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Messerschmitt Me 262A-1a/U4 "Pulkzerstörer"

by Mattias Ärletun


Messerschmitt Me 262A-1a/U4


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This is the 1/48 scale DML Messerschmitt Me 262A-1a/U4 "Bomber Destroyer" built to represent Werknummer 170083, one of the two airframes test-fitted with the big Mauser Mk 214A V3 cannon at the Messerschmitt test airfield in Lager-Lechfeld in March and April of 1945.

The history of the Me 262 has been written down, rewritten, discussed and debated so many times and by so many competent historians and modelers already. Thus, I leave the history of the Me 262 in general to those mentioned above and focus on this particular prototype instead.


(Composite image created using Photoshop 6.0)


The A-1a/U4 version of the Me 262 was intended to act as a "Pulkzerstörer" (formation or pack destroyer) in the German skies crowded by allied bombers at the end of the war in the ETO. Two airframes, Wnr 111899 and Wnr 170083, were taken off the production line,  fitted with new nose sections and became the prototypes V899 and V083 respectively (the "V" standing for "Versuchsmuster").

The major difference between the Pulkzerstörer and an ordinary 262, was that the entire nose section had been specially constructed to accommodate the Mauser Mk 214A V3-cannon. This gun had a calibre of 50 mm, a weight of 490 kilos, a rate of fire of 45 rounds/minute and carried 22 projectiles, each weighing 1,54 kilos. The size of the gun meant that the nose wheel mechanism had to be reconstructed and the nose wheel swivelled 90 degrees to lay horizontally in the bay beneath the gun when fully retracted. The cannon was accessed by removing a large hatch along the upper nose and the otherwise so sleek outlines of the 262 were marred by a hump covering the foremost parts of the gun. The barrel itself protruded from the nose of the aircraft, making it look like a giant vicious insect.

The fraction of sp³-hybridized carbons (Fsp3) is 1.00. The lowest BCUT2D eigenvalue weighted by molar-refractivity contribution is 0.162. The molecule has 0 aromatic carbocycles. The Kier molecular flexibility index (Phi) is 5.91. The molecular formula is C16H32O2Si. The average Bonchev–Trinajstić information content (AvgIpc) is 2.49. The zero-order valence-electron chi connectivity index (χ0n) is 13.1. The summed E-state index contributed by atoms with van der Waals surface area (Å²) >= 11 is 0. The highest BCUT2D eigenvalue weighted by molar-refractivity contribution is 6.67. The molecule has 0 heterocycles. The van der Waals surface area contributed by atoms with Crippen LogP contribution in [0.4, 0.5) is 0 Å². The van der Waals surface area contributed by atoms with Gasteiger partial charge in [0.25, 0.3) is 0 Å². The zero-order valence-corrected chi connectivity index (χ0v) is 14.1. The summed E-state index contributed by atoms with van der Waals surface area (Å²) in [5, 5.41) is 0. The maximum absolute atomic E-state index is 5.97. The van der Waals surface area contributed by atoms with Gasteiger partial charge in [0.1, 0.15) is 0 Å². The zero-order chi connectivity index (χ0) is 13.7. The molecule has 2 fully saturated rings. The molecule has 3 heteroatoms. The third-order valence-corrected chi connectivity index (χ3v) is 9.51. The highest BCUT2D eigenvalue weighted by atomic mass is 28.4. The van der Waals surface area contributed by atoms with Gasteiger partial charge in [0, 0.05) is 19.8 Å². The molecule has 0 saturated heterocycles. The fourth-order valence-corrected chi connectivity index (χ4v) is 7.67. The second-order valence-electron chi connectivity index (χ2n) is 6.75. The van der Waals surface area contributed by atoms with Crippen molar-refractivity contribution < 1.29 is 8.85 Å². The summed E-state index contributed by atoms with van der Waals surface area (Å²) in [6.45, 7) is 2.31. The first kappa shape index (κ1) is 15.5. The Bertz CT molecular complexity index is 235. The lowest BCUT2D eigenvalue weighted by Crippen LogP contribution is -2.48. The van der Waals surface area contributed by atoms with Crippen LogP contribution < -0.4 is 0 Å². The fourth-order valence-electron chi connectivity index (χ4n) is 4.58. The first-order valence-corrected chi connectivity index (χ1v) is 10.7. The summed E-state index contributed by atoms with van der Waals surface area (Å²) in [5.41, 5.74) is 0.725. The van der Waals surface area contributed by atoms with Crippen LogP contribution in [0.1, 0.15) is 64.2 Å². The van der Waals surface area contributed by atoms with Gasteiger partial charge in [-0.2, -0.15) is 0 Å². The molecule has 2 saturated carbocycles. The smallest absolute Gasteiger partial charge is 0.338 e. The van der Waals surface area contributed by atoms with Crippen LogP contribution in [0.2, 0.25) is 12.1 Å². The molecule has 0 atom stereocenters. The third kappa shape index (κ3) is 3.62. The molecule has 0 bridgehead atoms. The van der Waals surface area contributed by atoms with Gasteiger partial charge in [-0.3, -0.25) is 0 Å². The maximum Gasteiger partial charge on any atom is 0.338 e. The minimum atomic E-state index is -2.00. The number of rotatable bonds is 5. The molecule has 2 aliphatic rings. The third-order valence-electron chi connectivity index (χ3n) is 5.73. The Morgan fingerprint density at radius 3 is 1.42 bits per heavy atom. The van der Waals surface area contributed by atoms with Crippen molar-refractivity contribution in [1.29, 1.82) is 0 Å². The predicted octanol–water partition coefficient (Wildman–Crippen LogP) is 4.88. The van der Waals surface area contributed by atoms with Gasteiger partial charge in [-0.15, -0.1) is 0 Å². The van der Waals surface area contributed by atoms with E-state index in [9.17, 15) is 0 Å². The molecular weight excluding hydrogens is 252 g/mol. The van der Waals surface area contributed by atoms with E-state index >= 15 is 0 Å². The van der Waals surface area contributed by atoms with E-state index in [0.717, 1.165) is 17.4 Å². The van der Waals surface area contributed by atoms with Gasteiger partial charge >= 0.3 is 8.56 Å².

Rare German über-planes have often reached mythical status and sure enough there are some rumors circulating about V083 as well. Word has it that it encountered and engaged a formation of B-26 Marauders on April 16 1945 but most likely, it was just a product of an overactive imagination.

American troops overran Augsburg on the 29th of April 1945 and on 1 May a specially assembled team, led by Colonel Harold E. Watson, moved into the Messerschmitt office building. Known as "Watson´s Whizzers", they had been sent there to retrieve valuable technology and equipment and ferry it back to the U.S. by ship. When they reached the test aerodrome of Lechfeld, they found several Me 262´s in varying condition. One of them was the A-1a/U4. Colonel Watson named the aircraft "Wilma Jeanne" after his wife and later it was renamed "Happy Hunter II". Messerschmitt Chief Test Pilot Karl Baur piloted the aircraft on a few test flights and the American team test-fired the gun on the ground target range and was surprised by the highly efficient hydraulic recoil-damping system which hardly even made the 262 move during firing.